As they continue, Reich and Patterson explain the methodology which has led them to believe that the population was actually a great deal smaller than that. First, though, they offer this overview of the previous scholarly discussion:

REICH AND PATTERSON (continuing directly): Some of the arguments for large population numbers in the pre-contact Americas have been motivated by an attempt to counter a myth, perpetuated by apologists for colonialism like the philosopher John Locke, that the Americas were a vast “vacuum domicilium,” or empty dwelling, populated by a handful of Indigenous groups whose displacement could be readily justified. In a similar vein, some of the arguments for large population sizes have been motivated by a desire to underscore how disastrous the arrival of Europeans was for Indigenous people.

By any measure, the arrival of Europeans was catastrophic for Indigenous Americans. This is true whether the numbers of people were in the hundreds of thousands or millions—or for that matter, the tens of thousands. It is questionable to pin our judgments of human atrocities to a specific number. To learn from the past, it is crucial to be willing to accept new and compelling data when they become available.

In the case of the pre-contact population of Hispaniola, such data have arrived. By analyzing the DNA of ancient Indigenous Caribbean people, a study published in Nature on Wednesday by one of us (Professor Reich) makes clear that the population of Hispaniola was no more than a few tens of thousands of people. Almost all prior estimates have been at least tenfold too large.

Reich and Patterson are well-regarded scholars. According to the New York Times, "Dr. Reich is a geneticist at Harvard who specializes in the study of ancient DNA. Dr. Patterson is a sociologist at Harvard with expertise in the Caribbean."

Reich and Patterson are now saying that the population of Hispaniola was "no more than a few tens of thousands of people" when Columbus arrived. As described in the rest of their column, their methodology sounds strong to us, but we have no way of knowing if their new estimate is correct.

What we were most struck by was their account of the genesis of those larger estimates. The professors say that earlier, much larger estimates were driven by "motivated reasoning"—by love of Storyline.

Where did those earlier, allegedly erroneous estimates comes from? According to Reich and Patterson, some scholars wanted to counter a myth in which European colonialism was OK because the Americas had been largely uninhabited.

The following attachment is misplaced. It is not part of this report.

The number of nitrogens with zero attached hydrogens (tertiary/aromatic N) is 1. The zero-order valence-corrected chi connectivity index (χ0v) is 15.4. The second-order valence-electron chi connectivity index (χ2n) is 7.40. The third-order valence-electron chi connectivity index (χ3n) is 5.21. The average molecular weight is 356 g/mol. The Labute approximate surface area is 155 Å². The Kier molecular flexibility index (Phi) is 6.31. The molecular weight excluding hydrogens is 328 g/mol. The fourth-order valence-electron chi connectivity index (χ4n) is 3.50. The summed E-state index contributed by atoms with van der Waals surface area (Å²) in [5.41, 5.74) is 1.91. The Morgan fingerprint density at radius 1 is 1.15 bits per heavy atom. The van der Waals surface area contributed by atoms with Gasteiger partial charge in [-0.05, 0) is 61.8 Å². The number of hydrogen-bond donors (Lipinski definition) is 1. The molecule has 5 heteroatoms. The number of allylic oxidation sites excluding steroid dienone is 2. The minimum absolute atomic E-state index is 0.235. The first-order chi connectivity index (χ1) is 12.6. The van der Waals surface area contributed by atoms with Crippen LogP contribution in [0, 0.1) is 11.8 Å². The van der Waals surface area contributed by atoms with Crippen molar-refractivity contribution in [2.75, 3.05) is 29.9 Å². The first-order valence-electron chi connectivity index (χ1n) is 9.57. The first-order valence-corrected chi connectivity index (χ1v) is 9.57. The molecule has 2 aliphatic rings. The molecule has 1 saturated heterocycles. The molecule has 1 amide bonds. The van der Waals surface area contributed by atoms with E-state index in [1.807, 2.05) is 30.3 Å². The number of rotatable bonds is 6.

Other scholars wanted to drive a related point. They wanted to emphasize the obvious fact that the arrival of Europeans tended to be disastrous for indigenous people.

In these throw-away comments, Reich and Patterson say that their scholarly colleagues were driven by Storyline as they composed their population estimates. Wanting to tell a certain story, they put their thumbs on the scale.

How many people were already there when Columbus arrived? Was the number as large as one million? Or was the number as low as nine thousand to eighty thousand, the range of possibilities which seems to be implied by another part of this column?

We don't know how many people were already there. But as we read this fascinating essay, we were struck by the portrait the professors drew of the role of Storyline.

"Man [sic] is the rational animal," Aristotle is widely said to have said. Our work of the past twenty years has suggested an alternate anthropology:

We humans are the animal which put its thumbs on the scale.

This behavior is widely observed, even here in Our Town. In modern times, we in Our Town are especially inclined to behave this way with respect to matters of gender and race.

We don't think that this is a wise or winning play. We don't think this tendency serves progressive interests and human values. We expect to discuss this tendency at length in the coming year.

Millions were already here: As far as we know, many millions of people were already living in the Americas before Columbus arrived. 

Charles Mann told this paradigm-shattering story in his acclaimed book, 1491. It's one of the two or three most fascinating books we've read in the past twenty years.